WASHINGTON -- Russia's Foreign Ministry has launched a fresh volley in an increasingly ugly war of words with its U.S. counterparts, calling a former U.S. envoy incompetent and complaining that Washington was pressuring Russian diplomats.
Foreign Ministry spokeswoman Maria Zakharova is known for her caustic remarks, but her June 28 comments, including allegations of high-level "incompetence," were unusually blunt.
U.S. officials have complained in recent weeks that American diplomats in Moscow and elsewhere have been subjected to harassment and increased surveillance.
The public spat comes with U.S.-Russian relations arguably at their lowest point since the Cold War, following sanctions imposed against Russia for its actions in Ukraine and NATO planning an increased military presence near Russian borders.
The Washington Post reported on June 27 that Secretary of State John Kerry had raised the issue of diplomats' treatment with President Vladimir Putin when he visited Moscow in March.
Zakharova complained of U.S. harassment and singled out Michael McFaul, who served as U.S. ambassador to Moscow from 2012-14 and who reported being harassed by Russian security agents and ambushed by state-run TV reporters. McFaul was quoted in The Washington Post article.
She called that article "half-baked" and noted the quotes attributed to McFaul.
"We remember his professional incompetence. McFaul's diplomatic mission fell through with a crash," she said at a briefing in Moscow. "It's possible that it was his efforts that contributed to the worsening of bilateral relations."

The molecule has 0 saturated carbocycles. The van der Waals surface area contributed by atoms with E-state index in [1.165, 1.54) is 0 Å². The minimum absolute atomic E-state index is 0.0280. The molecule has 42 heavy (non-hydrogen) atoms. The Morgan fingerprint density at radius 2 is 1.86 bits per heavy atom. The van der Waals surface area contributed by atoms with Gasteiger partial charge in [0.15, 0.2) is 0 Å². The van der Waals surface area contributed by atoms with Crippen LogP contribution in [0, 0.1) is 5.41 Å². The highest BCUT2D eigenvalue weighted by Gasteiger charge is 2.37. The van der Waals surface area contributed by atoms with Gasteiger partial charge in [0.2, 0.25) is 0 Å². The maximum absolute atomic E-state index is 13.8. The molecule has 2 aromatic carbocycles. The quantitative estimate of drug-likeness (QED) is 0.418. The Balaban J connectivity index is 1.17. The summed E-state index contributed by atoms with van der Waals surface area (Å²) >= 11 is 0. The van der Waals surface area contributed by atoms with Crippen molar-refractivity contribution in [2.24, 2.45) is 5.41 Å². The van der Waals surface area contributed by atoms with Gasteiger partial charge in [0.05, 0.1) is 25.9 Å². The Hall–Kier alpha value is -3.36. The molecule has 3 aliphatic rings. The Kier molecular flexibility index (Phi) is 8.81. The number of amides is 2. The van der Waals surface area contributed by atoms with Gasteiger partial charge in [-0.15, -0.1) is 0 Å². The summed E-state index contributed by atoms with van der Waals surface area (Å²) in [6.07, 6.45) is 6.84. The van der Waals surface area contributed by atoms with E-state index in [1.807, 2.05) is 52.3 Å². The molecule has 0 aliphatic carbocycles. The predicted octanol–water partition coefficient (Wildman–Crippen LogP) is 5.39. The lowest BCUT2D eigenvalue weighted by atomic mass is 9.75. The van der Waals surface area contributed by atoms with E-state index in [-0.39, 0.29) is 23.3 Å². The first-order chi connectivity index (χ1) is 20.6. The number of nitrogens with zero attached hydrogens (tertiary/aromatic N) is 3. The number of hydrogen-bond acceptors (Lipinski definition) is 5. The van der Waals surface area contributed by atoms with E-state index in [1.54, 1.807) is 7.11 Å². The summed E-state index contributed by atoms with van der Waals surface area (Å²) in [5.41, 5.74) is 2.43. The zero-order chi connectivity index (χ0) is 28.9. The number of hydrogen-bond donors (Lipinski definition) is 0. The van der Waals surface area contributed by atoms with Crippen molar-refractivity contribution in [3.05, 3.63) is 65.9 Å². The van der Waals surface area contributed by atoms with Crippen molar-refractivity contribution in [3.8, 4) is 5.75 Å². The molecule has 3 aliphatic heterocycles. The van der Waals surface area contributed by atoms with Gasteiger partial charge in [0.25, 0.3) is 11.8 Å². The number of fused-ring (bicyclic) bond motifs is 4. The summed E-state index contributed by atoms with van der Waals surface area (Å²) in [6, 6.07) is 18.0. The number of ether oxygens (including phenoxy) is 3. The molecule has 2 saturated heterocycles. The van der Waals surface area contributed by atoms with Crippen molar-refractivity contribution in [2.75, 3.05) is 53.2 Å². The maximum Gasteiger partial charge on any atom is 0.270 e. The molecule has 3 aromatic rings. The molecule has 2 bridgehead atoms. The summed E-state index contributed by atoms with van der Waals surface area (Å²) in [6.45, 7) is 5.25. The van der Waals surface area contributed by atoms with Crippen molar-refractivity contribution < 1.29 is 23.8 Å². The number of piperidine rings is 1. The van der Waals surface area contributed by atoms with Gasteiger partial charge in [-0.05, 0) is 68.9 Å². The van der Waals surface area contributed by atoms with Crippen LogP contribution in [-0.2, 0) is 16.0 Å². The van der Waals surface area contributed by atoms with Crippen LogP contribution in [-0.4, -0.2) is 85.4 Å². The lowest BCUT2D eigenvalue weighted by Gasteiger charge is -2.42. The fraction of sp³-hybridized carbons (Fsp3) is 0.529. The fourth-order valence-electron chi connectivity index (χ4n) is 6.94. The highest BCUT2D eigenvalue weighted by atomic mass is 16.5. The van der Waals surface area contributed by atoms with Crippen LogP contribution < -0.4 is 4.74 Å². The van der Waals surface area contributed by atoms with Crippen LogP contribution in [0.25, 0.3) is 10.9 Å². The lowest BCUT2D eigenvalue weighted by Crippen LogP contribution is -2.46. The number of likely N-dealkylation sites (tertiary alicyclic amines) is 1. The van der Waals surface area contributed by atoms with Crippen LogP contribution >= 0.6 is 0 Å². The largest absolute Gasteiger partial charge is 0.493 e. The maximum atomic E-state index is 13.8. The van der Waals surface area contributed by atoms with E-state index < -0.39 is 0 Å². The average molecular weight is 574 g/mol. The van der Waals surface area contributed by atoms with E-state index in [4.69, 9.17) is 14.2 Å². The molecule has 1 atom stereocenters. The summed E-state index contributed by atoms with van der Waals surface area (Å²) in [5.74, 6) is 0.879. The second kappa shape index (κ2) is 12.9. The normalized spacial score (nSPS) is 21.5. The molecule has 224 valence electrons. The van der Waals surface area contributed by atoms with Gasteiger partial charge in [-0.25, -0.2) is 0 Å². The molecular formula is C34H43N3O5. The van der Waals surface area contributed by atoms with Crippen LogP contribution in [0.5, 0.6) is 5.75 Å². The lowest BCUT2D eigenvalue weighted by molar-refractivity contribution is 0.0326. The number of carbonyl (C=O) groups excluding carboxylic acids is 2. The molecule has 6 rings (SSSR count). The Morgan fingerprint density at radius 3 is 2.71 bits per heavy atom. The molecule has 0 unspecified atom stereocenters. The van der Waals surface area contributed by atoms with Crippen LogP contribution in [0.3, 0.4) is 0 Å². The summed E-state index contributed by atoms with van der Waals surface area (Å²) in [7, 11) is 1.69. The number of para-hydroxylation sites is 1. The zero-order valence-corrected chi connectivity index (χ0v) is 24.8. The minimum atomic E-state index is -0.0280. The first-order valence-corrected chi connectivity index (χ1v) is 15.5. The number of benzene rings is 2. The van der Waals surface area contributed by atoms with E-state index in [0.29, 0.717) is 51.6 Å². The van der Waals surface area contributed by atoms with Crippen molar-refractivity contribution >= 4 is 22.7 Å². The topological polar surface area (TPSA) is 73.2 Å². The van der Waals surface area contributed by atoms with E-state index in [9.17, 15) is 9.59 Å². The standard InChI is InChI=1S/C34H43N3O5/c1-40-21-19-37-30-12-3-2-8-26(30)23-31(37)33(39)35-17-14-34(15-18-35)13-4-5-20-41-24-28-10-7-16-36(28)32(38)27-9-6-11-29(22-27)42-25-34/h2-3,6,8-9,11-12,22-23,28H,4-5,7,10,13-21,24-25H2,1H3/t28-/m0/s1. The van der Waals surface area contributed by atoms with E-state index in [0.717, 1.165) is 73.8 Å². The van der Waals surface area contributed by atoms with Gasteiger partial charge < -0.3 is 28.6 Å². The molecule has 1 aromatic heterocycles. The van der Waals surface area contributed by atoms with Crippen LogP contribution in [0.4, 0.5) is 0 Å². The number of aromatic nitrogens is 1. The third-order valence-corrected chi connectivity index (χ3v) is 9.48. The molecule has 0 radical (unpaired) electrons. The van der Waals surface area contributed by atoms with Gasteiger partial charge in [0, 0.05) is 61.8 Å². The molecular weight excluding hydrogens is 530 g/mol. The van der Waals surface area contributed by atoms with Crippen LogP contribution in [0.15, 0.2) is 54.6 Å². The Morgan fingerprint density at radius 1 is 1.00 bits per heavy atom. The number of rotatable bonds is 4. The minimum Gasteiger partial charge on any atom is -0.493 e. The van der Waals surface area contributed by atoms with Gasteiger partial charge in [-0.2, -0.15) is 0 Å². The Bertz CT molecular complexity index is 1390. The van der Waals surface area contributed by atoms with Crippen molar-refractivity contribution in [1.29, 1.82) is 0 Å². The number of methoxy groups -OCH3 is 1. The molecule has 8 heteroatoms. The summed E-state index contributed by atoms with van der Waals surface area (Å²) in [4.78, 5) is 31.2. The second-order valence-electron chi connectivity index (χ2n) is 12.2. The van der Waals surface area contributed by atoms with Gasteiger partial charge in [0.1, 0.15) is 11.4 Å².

One U.S. official recently told RFE/RL that diplomats and their families have been pulled over by traffic police with unusual frequency over the past month and shadowed by Russian security agents to an unusual degree.
"We have raised and we will continue to raise at the highest level any incidents inconsistent with protections guaranteed by international law, and we will respond appropriately in accordance with U.S. and international law," U.S. State Department spokesman Elizabeth Trudeau told reporters on June 27.
Zakharova said: "The United States thinks up ever new restrictions for our diplomats, who are faced with continued provocations by the CIA and the FBI. It repeatedly takes impermissible measures, including psychological pressures, while family members have to watch. In some cases, such actions occurred in the presence of our diplomats' pregnant wives."
In an e-mail to RFE/RL, McFaul, who now teaches at Stanford University in California, said that relations between Washington and Moscow had worsened markedly since he left his post as ambassador. That, he said, made it more perplexing why he continued to be the focus of the Foreign Ministry's ire.
“I'm flattered to think Ms. Zakharova believes I'm so powerful,” he wrote. “Worth noting that the situation in Russia has grown worse since my departure, yet she focused on me. Why? I don't really get it.”
“I worked with some terrific Russian diplomats from the [Foreign Ministry] during five years in the U.S. government. She does not represent them well,” he said.
The issue of surveillance and counterintelligence has also attracted the attention of lawmakers in the U.S. Senate, who have introduced legislation that would impose new restrictions on the travel of Russian diplomats in the United States.
The alleged treatment of U.S. diplomats in Russia has prompted the U.S. State Department to take other measures, including conducting special training sessions on how to watch for and respond to covert and overt surveillance, according to the U.S. official.
The official said other measures seen as pressuring Western diplomats include restricting accreditation for teachers working at one of the main international schools in Moscow, the Anglo-American School. Some teachers are being forced to acquire diplomatic passports, which he said is becoming particularly problematic for British and Canadian teachers at the school.